Record-setting Ohio wrestler Mark Zimmer, DeSales grad, fought ALS

Former DeSales wrestler Mark Zimmer, Ohio's first four-time state champion, dies from ALS at 59

Rob Oller
The Columbus Dispatch
Mark Zimmer, the first four-time state champion in Ohio high school wrestling history, died on Tuesday at age 59, three years after being diagnosed with amyotrophic lateral sclerosis, also known as Lou Gehrig's disease.

The former DeSales High School wrestler who never lost a state tournament wrestling match finally succumbed to a fierce opponent.

Mark Zimmer, Ohio’s first four-time high school state champion, died Tuesday after a three-year fight against amyotrophic lateral sclerosis, commonly known as Lou Gehrig's disease. The Lewis Center resident was 59.

Zimmer made history in 1979 when as a 119-pound DeSales senior he collected his fourth consecutive title, a feat never previously accomplished in Ohio and one achieved only twice before by other wrestlers across the nation.

Thirty wrestlers in Ohio have won four titles since Zimmer, who had only one close call in four trips to St. John Arena. As a sophomore he was almost pinned but escaped and rallied to win in the third period.

Zimmer, who went on to wrestle at Wisconsin and Oklahoma, told The Dispatch in 2019, “I was very lucky in life. Like Forrest Gump, I showed up at the right time and the right place.”

Michael Zimmer was more effusive with praise of his older brother.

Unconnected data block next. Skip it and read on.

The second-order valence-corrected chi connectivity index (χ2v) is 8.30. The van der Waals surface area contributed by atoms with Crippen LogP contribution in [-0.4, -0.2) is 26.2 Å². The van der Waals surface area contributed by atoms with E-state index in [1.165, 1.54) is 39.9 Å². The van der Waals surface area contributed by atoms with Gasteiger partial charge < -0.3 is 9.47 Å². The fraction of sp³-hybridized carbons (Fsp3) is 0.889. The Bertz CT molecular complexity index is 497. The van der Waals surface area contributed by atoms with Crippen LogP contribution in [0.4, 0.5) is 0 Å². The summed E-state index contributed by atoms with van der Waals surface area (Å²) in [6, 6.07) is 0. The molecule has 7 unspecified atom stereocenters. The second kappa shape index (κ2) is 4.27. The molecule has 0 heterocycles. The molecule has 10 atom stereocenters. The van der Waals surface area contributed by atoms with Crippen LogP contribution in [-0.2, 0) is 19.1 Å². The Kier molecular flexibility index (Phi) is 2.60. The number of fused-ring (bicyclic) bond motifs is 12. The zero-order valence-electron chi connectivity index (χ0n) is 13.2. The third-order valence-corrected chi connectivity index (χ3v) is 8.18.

“He was my hero,” Michael Zimmer said. “People didn’t mess with me, because Mark would knock the crap out of them. Mark was one of those guys you hear about — the quiet one in the corner you didn’t want to mess with.”

But Zimmer also had a tender side, his brother said. 

“Mark sought out people who were not necessarily in the clique in high school. He would sit and listen to people, which was one of his greatest skills,” Michael Zimmer said. “He would tell me, ‘Everybody has a story they want to tell.’ There are always kids on the outside. But not to him.”

Brenda Zimmer said she witnessed that trait many times from her husband of 37 years:

“Whenever he saw somebody who needed something, he tried to fill whatever that need was,” she said. “Everybody mattered to him. That’s the type of man he was.”

Zimmer was diagnosed with ALS in May 2018 after experiencing muscle spasms in his arms and legs. He knew the disease was incurable, but vowed to wrestle it to the end. 

“We knew it was coming,” Brenda Zimmer said. “It’s been a hard, long battle against a horrible disease.”

roller@dispatch.com

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